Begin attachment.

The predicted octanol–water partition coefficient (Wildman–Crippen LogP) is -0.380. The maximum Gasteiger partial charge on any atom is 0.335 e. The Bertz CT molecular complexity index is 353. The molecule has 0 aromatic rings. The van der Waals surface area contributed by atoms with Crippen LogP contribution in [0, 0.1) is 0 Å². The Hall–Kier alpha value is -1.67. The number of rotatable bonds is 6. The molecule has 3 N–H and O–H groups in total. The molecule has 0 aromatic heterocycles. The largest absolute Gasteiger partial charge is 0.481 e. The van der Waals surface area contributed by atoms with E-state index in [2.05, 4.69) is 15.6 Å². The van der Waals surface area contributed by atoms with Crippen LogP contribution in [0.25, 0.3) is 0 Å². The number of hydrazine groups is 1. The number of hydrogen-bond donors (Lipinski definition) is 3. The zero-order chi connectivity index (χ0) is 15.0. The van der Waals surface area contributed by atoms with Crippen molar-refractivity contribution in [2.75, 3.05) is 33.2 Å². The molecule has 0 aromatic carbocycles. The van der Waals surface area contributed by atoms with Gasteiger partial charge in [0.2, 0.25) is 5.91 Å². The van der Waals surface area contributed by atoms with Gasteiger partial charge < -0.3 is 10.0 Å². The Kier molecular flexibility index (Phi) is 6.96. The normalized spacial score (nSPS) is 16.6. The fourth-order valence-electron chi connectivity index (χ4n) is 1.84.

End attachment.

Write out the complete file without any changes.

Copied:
The predicted octanol–water partition coefficient (Wildman–Crippen LogP) is -0.380. The maximum Gasteiger partial charge on any atom is 0.335 e. The Bertz CT molecular complexity index is 353. The molecule has 0 aromatic rings. The van der Waals surface area contributed by atoms with Crippen LogP contribution in [0, 0.1) is 0 Å². The Hall–Kier alpha value is -1.67. The number of rotatable bonds is 6. The molecule has 3 N–H and O–H groups in total. The molecule has 0 aromatic heterocycles. The largest absolute Gasteiger partial charge is 0.481 e. The van der Waals surface area contributed by atoms with E-state index in [2.05, 4.69) is 15.6 Å². The van der Waals surface area contributed by atoms with Crippen LogP contribution in [0.25, 0.3) is 0 Å². The number of hydrazine groups is 1. The number of hydrogen-bond donors (Lipinski definition) is 3. The zero-order chi connectivity index (χ0) is 15.0. The van der Waals surface area contributed by atoms with Crippen molar-refractivity contribution in [2.75, 3.05) is 33.2 Å². The molecule has 0 aromatic carbocycles. The van der Waals surface area contributed by atoms with Gasteiger partial charge in [0.2, 0.25) is 5.91 Å². The van der Waals surface area contributed by atoms with Gasteiger partial charge < -0.3 is 10.0 Å². The Kier molecular flexibility index (Phi) is 6.96. The normalized spacial score (nSPS) is 16.6. The fourth-order valence-electron chi connectivity index (χ4n) is 1.84.